WALL ST. PAYS MORE ATTENTION TO HISPANIC SUCCESS

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At Univision Communications, the dominant U.S. Spanish-language broadcaster that has managed to grow this year in a slumping TV market, the focus is on the January 2002 launch of a second network, Telefutura.

Exec VP Andrew Hobson said Univision expects Telefutura to break even its first year with ad revenue of $100 million, or 6% of the total Spanish TV market. Telefutura's strategy is to grow the U.S. Hispanic market by luring back Spanish-dominant Hispanics, who spend almost half their TV viewing time watching English-language networks.

Buoyed by Census 2000 data, Univision likes to paint a bright picture of Hispanic buying power that grew to $444 billion in 2000, from $215 billion a decade earlier, and is expected to break $1 billion by 2010. "The biggest impact is the census information," said Ron Furman, exec VP-network sales at Univision, whose ad revenue edged up 3% in the first three quarters this year. "As we dig through the demographics and talk to advertisers, we'll be able to monetize it. The growth of the Hispanic market over the last decade took advertisers by surprise."

While Univision is a regular participant at Wall Street media conferences, Mr. Furman's presentation at last week's UBS Warburg event marked the first time that conference devoted a whole morning to four Spanish-language media companies. That's one more indication of Wall Street's growing interest in the market.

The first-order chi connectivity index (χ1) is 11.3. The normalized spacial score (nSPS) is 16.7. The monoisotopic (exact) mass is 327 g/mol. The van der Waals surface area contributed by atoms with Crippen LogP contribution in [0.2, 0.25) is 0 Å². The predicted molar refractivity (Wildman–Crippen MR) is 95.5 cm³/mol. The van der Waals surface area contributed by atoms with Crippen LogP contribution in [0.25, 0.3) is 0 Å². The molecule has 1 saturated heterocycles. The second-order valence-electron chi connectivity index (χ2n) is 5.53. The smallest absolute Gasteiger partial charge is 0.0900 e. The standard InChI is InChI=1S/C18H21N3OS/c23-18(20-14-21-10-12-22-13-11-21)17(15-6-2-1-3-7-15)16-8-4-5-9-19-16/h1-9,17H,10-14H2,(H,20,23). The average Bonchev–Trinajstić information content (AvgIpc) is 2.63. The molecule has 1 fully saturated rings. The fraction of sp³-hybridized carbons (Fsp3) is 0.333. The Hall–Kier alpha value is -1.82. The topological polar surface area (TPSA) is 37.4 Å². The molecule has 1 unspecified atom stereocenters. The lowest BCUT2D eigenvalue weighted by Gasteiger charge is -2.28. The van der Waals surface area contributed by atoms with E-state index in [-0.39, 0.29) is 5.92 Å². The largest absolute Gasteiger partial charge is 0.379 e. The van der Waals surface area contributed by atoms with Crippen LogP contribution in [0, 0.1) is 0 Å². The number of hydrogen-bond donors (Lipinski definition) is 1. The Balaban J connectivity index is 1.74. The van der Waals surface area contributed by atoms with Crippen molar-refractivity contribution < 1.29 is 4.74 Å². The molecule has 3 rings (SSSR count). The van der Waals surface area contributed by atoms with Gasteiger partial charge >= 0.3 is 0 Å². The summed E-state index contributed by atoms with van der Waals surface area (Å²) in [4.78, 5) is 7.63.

Another UBS Warburg presenter pointed out that the census showed Hispanics had been undercounted in radio ratings by up to 10% in top Hispanic markets. "The ratings for Spanish stations will go up, because the weighting attributed to Spanish diaries by Arbitron will go up by that amount," said McHenry T. Tichenor Jr., president-CEO of radio station owner Hispanic Broadcasting Corp.

Televisa, the Mexican TV giant that has an audience share of more than 70% in its native country, is increasingly eyeing the U.S. Hispanic market as well. "We've been reviewing strategic alternatives to expand into the U.S. and conducting strategic conversations with U.S. media players," said Alberto Islas, Televisa's head of investor relations.

The Mexican broadcaster already owns 5.8% of Univision. Televisa supplies all Univision's daytime programming, which brings in 40% of Univision's ad revenue, he said.

Televisa is particularly interested in entertainment options in the U.S. Hispanic market involving the publishing or music industries, Mr. Islas said.

Mexico's other major TV broadcaster, TV Azteca, saw its plans to launch a Spanish-language network in the U.S. this year stymied by Univision. TV Azteca had its eye on 13 USA Networks stations that Univision swooped in and bought for $1.1 billion to convert to Telefutura stations.

But even the U.S. Hispanic market is not all upbeat. After the third quarter, Univision dissolved Ask Jeeves en Espanol, a joint venture with the search engine Ask Jeeves; the Spanish-language search engine Pregunta.com they launched earlier this year was shut down.

StarMedia Network, a Spanish- and Portuguese-language Web portal, also has seen its star fall. The dot-com last month said it would have to restate past financial results and announced the resignation of co-founder and Chairman Fernando Espuelas.

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